The fat lady wasn’t quite ready to sing, however, and in 1984, Williams followed up their earlier successes in the genre with Pennant Fever.
Boasting three distinct pitching options and stereo sound, players also could hear the umpire actually call balls and strikes. Seeing that there was still a market, albeit a limited one, for these machines, Bally gave it another go, introducing an ambitious game called Big Bat. Resembling a batting cage, it allowed the player use a trigger-grip controller to activate a scale-model mechanical batter inside the cage. With sound effects ranging from food vendors to a rousing rendition of “Take Me Out To The Ball Game,” it was a noble effort that came just a little too late. And finally in 1991, Slug Fest was introduced, a classic pitch-and-bat game at heart, but one that utilized such modern technology as digital sound, electronic scoring and cartoon graphics. It went almost as quickly as it came but was a welcome sight for all who were old enough to remember these classic games. It holds the sad distinction of being the last of an era.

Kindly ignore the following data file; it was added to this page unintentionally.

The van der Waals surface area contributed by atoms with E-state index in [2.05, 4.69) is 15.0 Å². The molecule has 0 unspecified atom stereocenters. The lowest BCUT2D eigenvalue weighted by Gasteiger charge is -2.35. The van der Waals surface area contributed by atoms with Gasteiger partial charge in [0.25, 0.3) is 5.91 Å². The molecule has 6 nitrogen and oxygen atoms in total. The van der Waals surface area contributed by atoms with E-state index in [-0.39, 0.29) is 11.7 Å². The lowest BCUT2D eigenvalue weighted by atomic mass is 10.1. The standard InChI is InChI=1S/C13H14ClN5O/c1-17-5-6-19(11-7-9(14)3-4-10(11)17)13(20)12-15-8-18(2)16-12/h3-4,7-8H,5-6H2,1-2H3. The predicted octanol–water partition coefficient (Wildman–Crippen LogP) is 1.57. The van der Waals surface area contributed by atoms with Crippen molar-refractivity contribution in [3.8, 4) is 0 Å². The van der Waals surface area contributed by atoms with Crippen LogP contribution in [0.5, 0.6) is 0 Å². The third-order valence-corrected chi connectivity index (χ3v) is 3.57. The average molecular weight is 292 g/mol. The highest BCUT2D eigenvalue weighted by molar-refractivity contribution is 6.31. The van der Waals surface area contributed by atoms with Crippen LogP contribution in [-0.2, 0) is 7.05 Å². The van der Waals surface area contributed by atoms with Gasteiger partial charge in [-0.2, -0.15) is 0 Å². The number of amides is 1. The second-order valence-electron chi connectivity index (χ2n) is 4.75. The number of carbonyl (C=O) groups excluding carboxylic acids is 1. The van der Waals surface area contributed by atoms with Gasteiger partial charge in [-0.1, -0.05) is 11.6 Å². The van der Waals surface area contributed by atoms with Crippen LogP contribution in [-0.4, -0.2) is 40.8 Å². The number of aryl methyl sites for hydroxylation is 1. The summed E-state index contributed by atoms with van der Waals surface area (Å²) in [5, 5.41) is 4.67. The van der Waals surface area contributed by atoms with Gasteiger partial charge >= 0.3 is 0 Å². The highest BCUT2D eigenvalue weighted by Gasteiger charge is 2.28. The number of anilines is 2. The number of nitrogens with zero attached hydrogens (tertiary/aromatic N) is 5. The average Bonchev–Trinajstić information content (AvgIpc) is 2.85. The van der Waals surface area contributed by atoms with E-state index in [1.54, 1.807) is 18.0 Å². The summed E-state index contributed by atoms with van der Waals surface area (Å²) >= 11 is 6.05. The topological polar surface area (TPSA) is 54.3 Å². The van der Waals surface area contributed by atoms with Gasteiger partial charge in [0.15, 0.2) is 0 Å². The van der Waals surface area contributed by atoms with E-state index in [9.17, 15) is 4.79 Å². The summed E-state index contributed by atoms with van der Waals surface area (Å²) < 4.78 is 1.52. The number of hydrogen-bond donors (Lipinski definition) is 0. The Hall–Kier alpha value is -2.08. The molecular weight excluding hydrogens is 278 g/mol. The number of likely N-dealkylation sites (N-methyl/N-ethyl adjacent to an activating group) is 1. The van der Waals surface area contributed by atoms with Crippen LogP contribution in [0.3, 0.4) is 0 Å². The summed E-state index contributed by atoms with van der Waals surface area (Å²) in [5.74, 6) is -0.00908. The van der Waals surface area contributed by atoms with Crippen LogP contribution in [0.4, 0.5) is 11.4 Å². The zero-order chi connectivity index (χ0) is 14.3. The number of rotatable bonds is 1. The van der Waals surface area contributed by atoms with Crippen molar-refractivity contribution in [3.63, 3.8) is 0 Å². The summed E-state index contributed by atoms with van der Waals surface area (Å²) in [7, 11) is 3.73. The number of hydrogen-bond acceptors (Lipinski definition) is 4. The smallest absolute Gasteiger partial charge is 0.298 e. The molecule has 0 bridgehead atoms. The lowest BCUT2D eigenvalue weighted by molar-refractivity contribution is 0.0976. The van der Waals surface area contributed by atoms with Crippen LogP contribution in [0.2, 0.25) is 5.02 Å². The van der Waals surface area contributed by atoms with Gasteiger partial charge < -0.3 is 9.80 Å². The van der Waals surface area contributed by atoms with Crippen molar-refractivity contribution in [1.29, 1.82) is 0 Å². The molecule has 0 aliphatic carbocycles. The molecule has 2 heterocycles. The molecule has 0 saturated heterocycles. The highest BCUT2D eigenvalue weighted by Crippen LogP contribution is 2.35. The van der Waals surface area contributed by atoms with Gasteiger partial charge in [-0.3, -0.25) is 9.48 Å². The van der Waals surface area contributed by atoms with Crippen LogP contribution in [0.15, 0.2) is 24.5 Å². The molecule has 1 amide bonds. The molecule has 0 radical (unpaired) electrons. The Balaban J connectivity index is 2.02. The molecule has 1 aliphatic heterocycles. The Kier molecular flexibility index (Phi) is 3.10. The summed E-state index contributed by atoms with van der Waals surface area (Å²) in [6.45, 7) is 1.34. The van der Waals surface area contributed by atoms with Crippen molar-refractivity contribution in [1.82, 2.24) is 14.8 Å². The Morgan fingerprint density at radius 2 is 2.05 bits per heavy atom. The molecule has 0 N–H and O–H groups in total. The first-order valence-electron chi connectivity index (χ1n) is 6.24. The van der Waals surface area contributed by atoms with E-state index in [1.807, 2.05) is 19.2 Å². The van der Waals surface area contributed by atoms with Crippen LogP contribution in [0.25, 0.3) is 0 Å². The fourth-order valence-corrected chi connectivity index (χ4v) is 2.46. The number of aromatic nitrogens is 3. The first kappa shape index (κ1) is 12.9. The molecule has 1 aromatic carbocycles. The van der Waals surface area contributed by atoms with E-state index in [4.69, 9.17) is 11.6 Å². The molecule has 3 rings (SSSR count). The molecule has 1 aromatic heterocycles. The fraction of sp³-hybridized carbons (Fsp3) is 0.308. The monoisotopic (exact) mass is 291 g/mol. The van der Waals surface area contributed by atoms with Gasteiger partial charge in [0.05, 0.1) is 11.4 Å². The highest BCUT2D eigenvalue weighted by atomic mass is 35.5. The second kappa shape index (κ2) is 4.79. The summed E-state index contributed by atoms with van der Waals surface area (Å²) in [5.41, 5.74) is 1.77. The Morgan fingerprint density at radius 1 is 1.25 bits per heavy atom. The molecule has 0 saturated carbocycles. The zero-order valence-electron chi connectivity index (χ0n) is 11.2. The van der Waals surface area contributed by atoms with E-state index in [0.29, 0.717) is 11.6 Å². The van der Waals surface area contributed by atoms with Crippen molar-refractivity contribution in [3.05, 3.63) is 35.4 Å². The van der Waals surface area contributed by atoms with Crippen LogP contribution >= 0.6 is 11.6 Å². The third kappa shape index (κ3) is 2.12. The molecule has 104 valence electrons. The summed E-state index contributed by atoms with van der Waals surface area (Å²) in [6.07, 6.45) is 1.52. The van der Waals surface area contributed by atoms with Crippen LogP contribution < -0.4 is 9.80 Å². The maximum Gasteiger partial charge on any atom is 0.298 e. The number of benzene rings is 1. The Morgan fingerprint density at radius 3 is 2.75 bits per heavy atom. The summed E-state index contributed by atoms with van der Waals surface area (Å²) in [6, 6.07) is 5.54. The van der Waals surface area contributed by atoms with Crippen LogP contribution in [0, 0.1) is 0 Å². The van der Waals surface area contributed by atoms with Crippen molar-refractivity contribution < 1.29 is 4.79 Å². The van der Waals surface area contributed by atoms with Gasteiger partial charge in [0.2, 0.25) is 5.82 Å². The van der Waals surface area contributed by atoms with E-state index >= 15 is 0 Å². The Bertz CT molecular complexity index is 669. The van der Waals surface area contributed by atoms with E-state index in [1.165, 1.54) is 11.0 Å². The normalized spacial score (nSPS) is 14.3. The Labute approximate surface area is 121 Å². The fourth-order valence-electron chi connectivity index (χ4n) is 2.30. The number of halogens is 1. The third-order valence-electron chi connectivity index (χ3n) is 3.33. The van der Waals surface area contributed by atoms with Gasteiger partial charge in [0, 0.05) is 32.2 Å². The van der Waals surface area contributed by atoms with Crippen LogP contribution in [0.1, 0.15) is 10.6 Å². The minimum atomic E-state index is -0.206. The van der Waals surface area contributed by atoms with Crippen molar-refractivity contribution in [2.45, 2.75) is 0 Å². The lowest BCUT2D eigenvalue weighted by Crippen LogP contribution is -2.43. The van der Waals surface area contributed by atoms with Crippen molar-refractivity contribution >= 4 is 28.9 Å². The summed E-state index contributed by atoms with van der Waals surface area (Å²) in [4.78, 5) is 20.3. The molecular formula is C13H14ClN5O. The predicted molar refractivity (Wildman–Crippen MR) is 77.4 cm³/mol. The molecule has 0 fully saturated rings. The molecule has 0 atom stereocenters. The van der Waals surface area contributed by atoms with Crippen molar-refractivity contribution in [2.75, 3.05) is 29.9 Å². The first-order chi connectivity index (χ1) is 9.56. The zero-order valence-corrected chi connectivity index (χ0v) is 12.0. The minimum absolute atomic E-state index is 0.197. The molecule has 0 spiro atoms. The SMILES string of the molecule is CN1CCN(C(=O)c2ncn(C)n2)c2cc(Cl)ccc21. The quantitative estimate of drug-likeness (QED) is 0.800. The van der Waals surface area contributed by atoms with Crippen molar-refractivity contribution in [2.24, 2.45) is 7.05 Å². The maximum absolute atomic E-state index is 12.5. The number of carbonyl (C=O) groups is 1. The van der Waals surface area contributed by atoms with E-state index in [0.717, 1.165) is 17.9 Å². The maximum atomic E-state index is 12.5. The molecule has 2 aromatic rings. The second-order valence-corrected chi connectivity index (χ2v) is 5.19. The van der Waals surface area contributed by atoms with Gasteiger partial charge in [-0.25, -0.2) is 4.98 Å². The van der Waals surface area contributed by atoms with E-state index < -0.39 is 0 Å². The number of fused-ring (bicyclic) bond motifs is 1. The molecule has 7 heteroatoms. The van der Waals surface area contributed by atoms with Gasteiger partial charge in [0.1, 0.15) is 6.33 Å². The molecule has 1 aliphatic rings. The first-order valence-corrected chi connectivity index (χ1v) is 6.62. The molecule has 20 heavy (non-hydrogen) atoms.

Today, if look hard enough, you might still spot one of these classics in an out of the way game room. And there are still numerous people who appreciate the charm that they provided, an experience unlike that of any simple video game. With a lack of time-limits and the fact that they rely on luck, just as much as strategy and skill, they are simply a reminder that every arcade game in the world needn’t have a video display or a dozen buttons to be a heck of a lot of fun. And considering the shelf life of most modern arcade games, it is simply remarkable to look back upon their history and see the impact they made over the course of almost a century. In all honesty, games like Pac-Man and Asteroids, as iconic as they are, were a mere flash in the pan by comparison.
Have you ever tried your hand at one of these vintage baseball games? Tell us what you remember in our comments section, as we pay tribute to these arcade representations of America’s favorite pastime, here at Retroland.